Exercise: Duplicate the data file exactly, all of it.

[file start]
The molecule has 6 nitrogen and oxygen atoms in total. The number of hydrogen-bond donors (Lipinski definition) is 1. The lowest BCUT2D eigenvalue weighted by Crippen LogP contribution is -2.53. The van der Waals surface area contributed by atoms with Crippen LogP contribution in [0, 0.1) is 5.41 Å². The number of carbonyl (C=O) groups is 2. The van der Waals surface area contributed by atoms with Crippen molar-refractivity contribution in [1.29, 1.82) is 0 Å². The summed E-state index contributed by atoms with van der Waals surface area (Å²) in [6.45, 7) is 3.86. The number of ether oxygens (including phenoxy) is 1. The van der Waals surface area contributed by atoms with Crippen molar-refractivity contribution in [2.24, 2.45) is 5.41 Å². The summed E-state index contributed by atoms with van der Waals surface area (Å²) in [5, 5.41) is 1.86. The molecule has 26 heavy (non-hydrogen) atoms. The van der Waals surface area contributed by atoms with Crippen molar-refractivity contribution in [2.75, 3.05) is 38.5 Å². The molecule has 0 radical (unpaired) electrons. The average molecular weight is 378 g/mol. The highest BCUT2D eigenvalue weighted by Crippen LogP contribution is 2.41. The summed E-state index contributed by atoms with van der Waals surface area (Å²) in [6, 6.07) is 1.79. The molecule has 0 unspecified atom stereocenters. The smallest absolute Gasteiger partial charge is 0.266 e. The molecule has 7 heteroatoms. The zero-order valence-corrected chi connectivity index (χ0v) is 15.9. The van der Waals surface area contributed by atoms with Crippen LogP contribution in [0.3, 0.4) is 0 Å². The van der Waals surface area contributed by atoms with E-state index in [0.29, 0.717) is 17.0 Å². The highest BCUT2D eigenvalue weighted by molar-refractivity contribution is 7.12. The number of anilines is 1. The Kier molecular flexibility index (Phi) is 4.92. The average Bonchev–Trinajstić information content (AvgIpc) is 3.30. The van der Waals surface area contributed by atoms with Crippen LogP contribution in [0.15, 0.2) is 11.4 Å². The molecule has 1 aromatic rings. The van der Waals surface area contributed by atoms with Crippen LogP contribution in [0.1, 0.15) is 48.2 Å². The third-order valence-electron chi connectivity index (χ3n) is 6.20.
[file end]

The molecule has 6 nitrogen and oxygen atoms in total. The number of hydrogen-bond donors (Lipinski definition) is 1. The lowest BCUT2D eigenvalue weighted by Crippen LogP contribution is -2.53. The van der Waals surface area contributed by atoms with Crippen LogP contribution in [0, 0.1) is 5.41 Å². The number of carbonyl (C=O) groups is 2. The van der Waals surface area contributed by atoms with Crippen molar-refractivity contribution in [1.29, 1.82) is 0 Å². The summed E-state index contributed by atoms with van der Waals surface area (Å²) in [6.45, 7) is 3.86. The number of ether oxygens (including phenoxy) is 1. The van der Waals surface area contributed by atoms with Crippen molar-refractivity contribution in [2.24, 2.45) is 5.41 Å². The summed E-state index contributed by atoms with van der Waals surface area (Å²) in [5, 5.41) is 1.86. The molecule has 26 heavy (non-hydrogen) atoms. The van der Waals surface area contributed by atoms with Crippen molar-refractivity contribution in [2.75, 3.05) is 38.5 Å². The molecule has 0 radical (unpaired) electrons. The average molecular weight is 378 g/mol. The highest BCUT2D eigenvalue weighted by Crippen LogP contribution is 2.41. The summed E-state index contributed by atoms with van der Waals surface area (Å²) in [6, 6.07) is 1.79. The molecule has 0 unspecified atom stereocenters. The smallest absolute Gasteiger partial charge is 0.266 e. The molecule has 7 heteroatoms. The zero-order valence-corrected chi connectivity index (χ0v) is 15.9. The van der Waals surface area contributed by atoms with Crippen LogP contribution in [0.3, 0.4) is 0 Å². The van der Waals surface area contributed by atoms with E-state index in [0.29, 0.717) is 17.0 Å². The highest BCUT2D eigenvalue weighted by molar-refractivity contribution is 7.12. The number of anilines is 1. The Kier molecular flexibility index (Phi) is 4.92. The average Bonchev–Trinajstić information content (AvgIpc) is 3.30. The van der Waals surface area contributed by atoms with Crippen LogP contribution in [0.15, 0.2) is 11.4 Å². The molecule has 1 aromatic rings. The van der Waals surface area contributed by atoms with Crippen LogP contribution in [0.1, 0.15) is 48.2 Å². The third-order valence-electron chi connectivity index (χ3n) is 6.20.